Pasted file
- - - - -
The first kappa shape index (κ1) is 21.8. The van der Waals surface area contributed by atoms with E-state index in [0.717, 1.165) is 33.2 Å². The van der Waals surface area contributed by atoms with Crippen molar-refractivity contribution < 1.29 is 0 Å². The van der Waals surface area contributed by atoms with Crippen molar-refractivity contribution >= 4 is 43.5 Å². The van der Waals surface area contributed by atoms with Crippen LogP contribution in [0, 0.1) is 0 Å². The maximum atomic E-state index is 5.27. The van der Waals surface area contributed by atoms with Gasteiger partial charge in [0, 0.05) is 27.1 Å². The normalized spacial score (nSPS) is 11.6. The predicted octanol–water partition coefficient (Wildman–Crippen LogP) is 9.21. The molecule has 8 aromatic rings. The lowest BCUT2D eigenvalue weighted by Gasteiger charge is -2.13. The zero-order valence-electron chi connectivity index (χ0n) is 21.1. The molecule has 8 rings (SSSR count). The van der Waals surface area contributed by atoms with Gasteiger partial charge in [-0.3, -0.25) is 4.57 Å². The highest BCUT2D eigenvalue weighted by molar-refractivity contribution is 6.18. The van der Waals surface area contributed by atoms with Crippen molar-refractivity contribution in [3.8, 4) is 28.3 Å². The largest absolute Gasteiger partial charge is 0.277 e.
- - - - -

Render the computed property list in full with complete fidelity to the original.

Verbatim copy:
The first kappa shape index (κ1) is 21.8. The van der Waals surface area contributed by atoms with E-state index in [0.717, 1.165) is 33.2 Å². The van der Waals surface area contributed by atoms with Crippen molar-refractivity contribution < 1.29 is 0 Å². The van der Waals surface area contributed by atoms with Crippen molar-refractivity contribution >= 4 is 43.5 Å². The van der Waals surface area contributed by atoms with Crippen LogP contribution in [0, 0.1) is 0 Å². The maximum atomic E-state index is 5.27. The van der Waals surface area contributed by atoms with Gasteiger partial charge in [0, 0.05) is 27.1 Å². The normalized spacial score (nSPS) is 11.6. The predicted octanol–water partition coefficient (Wildman–Crippen LogP) is 9.21. The molecule has 8 aromatic rings. The lowest BCUT2D eigenvalue weighted by Gasteiger charge is -2.13. The zero-order valence-electron chi connectivity index (χ0n) is 21.1. The molecule has 8 rings (SSSR count). The van der Waals surface area contributed by atoms with Gasteiger partial charge in [-0.3, -0.25) is 4.57 Å². The highest BCUT2D eigenvalue weighted by molar-refractivity contribution is 6.18. The van der Waals surface area contributed by atoms with Crippen molar-refractivity contribution in [3.8, 4) is 28.3 Å². The largest absolute Gasteiger partial charge is 0.277 e.